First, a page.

Frank J. Batavick | CNBNewsnet
It was a little over 150 years ago on April 7 that Lee surrendered to Grant at Appomattox Court House in Virginia, marking the end of the Civil War. We have just about closed the book on our nation’s Civil War sesquicentennial. But has the war ever really ended?
It is not difficult to answer this somewhat rhetorical question. There are too many symbolic and actual instances of the South’s refusal to concede defeat, from Confederate flags in yards and on license plates to objections to the Affordable Health Care Act on the basis of states’ rights.
Look at any map of the U.S. showing those states whose legislators have agreed to opt out of the Affordable Care Act’s Medicaid expansion or sue Obama over his immigration policies and, with a few exceptions, you will see a map of the old Confederacy.
Likewise, look at any U.S. map that shows the 22 states that have passed new voting restrictions and, with some exceptions, you’ll see the Old South rising again. These states comprise 57 percent of the nation’s black population and, with picture ID requirements, the rolling back of days for early voting, and the cancellation of Sunday voting, are obviously trying to dampen minority turnout in the spirit of Jim Crow. Lastly, look at any map that shows the red and blue states, and you might as well roll the clock back 150 years.
In the old South, a small percent of the population— plantation owners and related businessmen— controlled most of the wealth and criticized big government for its tariff policies and opposition to slavery. In the new South, the majority party supports a tax schedule that serves the wealthiest 1% and criticizes big government for passing too many regulations.
The 2008 election delivered about 40% of the white male vote to Obama, but among Southern and Middle America white male voters, Obama was little more than a cypher. It was the black vote that made the difference in those states.
The level of animosity against our nation’s first black president is yet another echo of the rebel yell. Baseless charges concerning his patriotism, religious beliefs, citizenship, and pursuit of Marxist policies still persist after almost eight years. Too, certain factions in Congress have threatened Obama with impeachment numerous times over issues ranging from Benghazi to post–Sandy Hook gun laws.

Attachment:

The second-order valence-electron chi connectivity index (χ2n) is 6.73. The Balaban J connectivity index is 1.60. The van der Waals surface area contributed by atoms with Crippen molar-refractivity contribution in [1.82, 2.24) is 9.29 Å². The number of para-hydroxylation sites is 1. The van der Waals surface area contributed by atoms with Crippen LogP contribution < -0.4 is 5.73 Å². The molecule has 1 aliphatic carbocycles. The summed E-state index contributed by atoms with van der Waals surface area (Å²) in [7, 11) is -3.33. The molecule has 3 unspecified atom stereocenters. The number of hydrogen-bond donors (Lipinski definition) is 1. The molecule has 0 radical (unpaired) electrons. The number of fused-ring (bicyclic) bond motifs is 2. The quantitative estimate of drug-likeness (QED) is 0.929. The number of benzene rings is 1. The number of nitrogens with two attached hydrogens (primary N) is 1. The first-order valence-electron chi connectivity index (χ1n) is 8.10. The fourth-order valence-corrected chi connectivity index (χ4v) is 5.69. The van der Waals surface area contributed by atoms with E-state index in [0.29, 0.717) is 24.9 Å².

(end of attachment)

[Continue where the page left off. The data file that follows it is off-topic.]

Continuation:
Then there is the Tea Party, a phenomenon that sprang up like magic mushrooms after Obama’s first election. Who can forget the early rallies and the racist signs and tee shirts portraying the president as a witch doctor or a monkey? There was little push-back by Southern leadership. When asked about the Tea Party’s overt racism by CNN, Kentucky Senator Mitch McConnell replied “I am not interested in getting into that debate.”
McConnell has helped lead the charge against granting Washington, DC a voting seat in the House of Representatives, thus denying a voice to the district’s more than 330,000 African Americans.
Of course, secession from the union was what the Civil War was all about. In 2009 then Governor Rick Perry stated, “Texas is a unique place. When we came in the union in 1845, one of the issues was that we would be able to leave if we decided to do that… But if Washington continues to thumb their nose at the American people…who knows what may come out of that?” Perry later said that he wasn’t seriously suggesting secession, but such words from a Northern Democrat would have been quickly branded as seditious by the conservative media.
The list goes on: the reprehensible civil rights abuses of the Ferguson, Missouri police department; the frequent threats of government shut-downs emanating from southerners Ted Cruz, Mitch McConnell, and Lindsay Graham over issues of federalism; Steve Scalise’s (R-LA) speaking at an international white supremacist convention in 2002; and the sparse participation of GOP leadership and southern members of Congress in activities marking the 50th anniversary of “Bloody Sunday” in Selma on March 7, 2015.
To those still sympathizing with the stars and bars of the old Confederacy, it might be helpful to offer some advice in the form of a variation on George Santayana’s famous saying. "Those who adhere to the past are condemned to repeat it."
Frank Batavick is a graduate of Gloucester Catholic (‘63) and La Salle University ('67) with over 40 years of experience as a television writer/producer/director for public TV and media companies in IN and NJ. He has also served as adjunct faculty and visiting professor in Communications at colleges and universities in NY and MD. Frank now lives in MD with his wife Dori (GCHS, ‘63), where he is the vice chair of the Historical Society of Carroll County’s board of trustees, editor of the Carroll History Journal, and a weekly columnist and occasional feature writer for the Carroll County Times.